Christian Kirksey recently appeared on an NFL demonstrational video — for the wrong reason.
As part of the new NFL rules "highlight" film regarding the proper way to tackle, a play made by Kirksey against the Colts last season was on the tape, showing players how not to tackle. At the time, Kirksey didn't think it was a dirty hit, but it might have gotten flagged if it happened this season.
The new rule, passed by the league in March, states that a player can be penalized and/or disqualified for lowering his helmet or leading with the crown of the helmet. It's something the players have to avoid, but that's easier said than done.
"It's going to happen," Kirksey said. "It's football. It's a fast-paced game, and things happen in a matter of time. It's unfortunate that penalties are going to be called, but they're just trying to make sure that players' health is first and foremost to eliminate some of the head injuries, concussions and things like that."
The NFL has put an emphasis on helmet-to-helmet collisions, as studies on CTE and concussions linked to football have increased. Kirksey said the rule won't be a hard adjustment, though, because everyone in the league knows how to tackle. He did add: "As a defender, in the back of your head, you wonder, 'if I make this play, am I — a possibility of me being kicked out of the game?'"
Possibly, yes. That thought hasn't slowed down Kirksey just yet. He's going to keep playing linebacker with the same physical brand.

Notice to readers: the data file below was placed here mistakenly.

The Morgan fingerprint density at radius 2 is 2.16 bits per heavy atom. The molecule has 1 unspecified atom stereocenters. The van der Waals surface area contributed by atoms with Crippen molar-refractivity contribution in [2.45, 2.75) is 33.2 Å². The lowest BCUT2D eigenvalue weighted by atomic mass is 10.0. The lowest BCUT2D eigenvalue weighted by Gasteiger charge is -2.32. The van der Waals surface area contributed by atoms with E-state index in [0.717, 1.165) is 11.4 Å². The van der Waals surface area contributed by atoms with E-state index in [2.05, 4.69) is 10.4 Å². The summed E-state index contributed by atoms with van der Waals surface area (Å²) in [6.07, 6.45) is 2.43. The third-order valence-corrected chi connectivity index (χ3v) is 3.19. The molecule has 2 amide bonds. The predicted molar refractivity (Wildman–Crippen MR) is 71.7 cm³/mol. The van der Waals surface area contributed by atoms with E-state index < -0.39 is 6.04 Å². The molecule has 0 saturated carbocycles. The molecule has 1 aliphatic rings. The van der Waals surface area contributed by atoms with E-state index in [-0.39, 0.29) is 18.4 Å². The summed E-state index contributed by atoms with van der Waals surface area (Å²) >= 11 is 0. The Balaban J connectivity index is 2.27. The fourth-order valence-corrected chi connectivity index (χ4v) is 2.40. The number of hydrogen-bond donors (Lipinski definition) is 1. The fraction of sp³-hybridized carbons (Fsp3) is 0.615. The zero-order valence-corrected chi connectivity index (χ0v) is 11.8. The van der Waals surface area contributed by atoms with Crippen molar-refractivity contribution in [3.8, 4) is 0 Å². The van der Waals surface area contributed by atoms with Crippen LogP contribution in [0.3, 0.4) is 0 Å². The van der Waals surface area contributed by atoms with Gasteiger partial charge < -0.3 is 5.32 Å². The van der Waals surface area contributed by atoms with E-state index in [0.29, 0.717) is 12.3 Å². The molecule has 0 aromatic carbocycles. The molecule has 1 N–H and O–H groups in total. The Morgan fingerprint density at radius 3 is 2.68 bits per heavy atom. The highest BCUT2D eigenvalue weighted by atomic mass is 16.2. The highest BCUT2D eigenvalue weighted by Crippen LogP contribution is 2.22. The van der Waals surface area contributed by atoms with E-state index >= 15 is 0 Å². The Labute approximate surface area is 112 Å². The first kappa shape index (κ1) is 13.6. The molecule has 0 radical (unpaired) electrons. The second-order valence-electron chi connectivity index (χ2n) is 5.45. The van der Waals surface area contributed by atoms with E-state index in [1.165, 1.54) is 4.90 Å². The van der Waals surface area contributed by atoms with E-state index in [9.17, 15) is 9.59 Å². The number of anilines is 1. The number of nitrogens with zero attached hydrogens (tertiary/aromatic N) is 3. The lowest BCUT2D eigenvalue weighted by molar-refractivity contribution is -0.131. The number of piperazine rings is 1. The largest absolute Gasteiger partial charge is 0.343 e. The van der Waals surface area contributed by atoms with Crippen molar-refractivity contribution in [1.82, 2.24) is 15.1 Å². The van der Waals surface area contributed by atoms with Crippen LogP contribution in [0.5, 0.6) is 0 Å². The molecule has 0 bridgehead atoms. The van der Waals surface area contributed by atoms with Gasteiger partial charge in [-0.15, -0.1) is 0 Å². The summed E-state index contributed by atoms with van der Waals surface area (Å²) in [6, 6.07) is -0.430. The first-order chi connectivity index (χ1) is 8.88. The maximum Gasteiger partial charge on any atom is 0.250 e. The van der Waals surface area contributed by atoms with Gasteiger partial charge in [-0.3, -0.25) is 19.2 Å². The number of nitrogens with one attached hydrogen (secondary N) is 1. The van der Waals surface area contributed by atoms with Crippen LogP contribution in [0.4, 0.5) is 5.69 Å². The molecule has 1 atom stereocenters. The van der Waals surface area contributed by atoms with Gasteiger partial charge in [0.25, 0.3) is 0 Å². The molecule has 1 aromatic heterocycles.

"It might slow some players down, but you have to find a way to get through it," he said.
—In his first interview of training camp, David Njoku brushed off a rough couple days last week. The second-year tight end isn't worried about having a bad day in practice — because it's just practice: "It is practice," he said. "That is why we are here at training camp – to get better every single day. I feel I am getting better, along with the other tight ends. I feel like they are also getting better. It is great progress. We are working really hard."
— Chad Thomas, third-round draft pick, current Browns defensive end and music producer known as "Major Nine," has produced his own music and worked with Rick Ross on tracks. But once football season started, Thomas paused his music career. He considers the music-making as a hobby. Football is his career.
"I put it on hold," Thomas said. "Once football season starts and we start training and everything, I take a break from the music."
— Corey Coleman and T.J. Carrie have encountered each other multiple times in one-on-one drills throughout the early stages of training camp, and it's shaping a nice rivalry between the two. Carrie has his wins, and Coleman defeats him from time to time. Carrie loves the competition in practice. It's not just used for competition, though, as they're making each other better on the field.
"He has great hands, great speed and he is very aggressive in some of the routes that he runs," Carrie said of Coleman. "That is going to be a great competition. He and I talk on sharpening each other skills, what receivers like to do and what defensive backs like to do just making sure we are going against each other at our bests. It is always good when iron sharpens iron."
— The Browns roster is full of young — but talented — players. The Browns were busy on draft day, and the depth chart is littered with rookies. Head coach Hue Jackson believes the rookies are starting to catch up with the speed of the game.
"It's still a work in progress," Jackson said. "Every day, these guys are going to get a little bit better in understanding what the coaches want, how we do it, how we go about it. This is a top-down thing. I'm on the coaches, the coaches are on the players. There's a lot more in this football team."
— Kirksey said that although Joe Schobert hinted at Kirksey showing off for the "Hard Knocks" cameras, he's been himself through training camp. He added that Schobert might find himself in the limelight during the HBO special: "He's a camera guy, too," he said. "They've been following him around."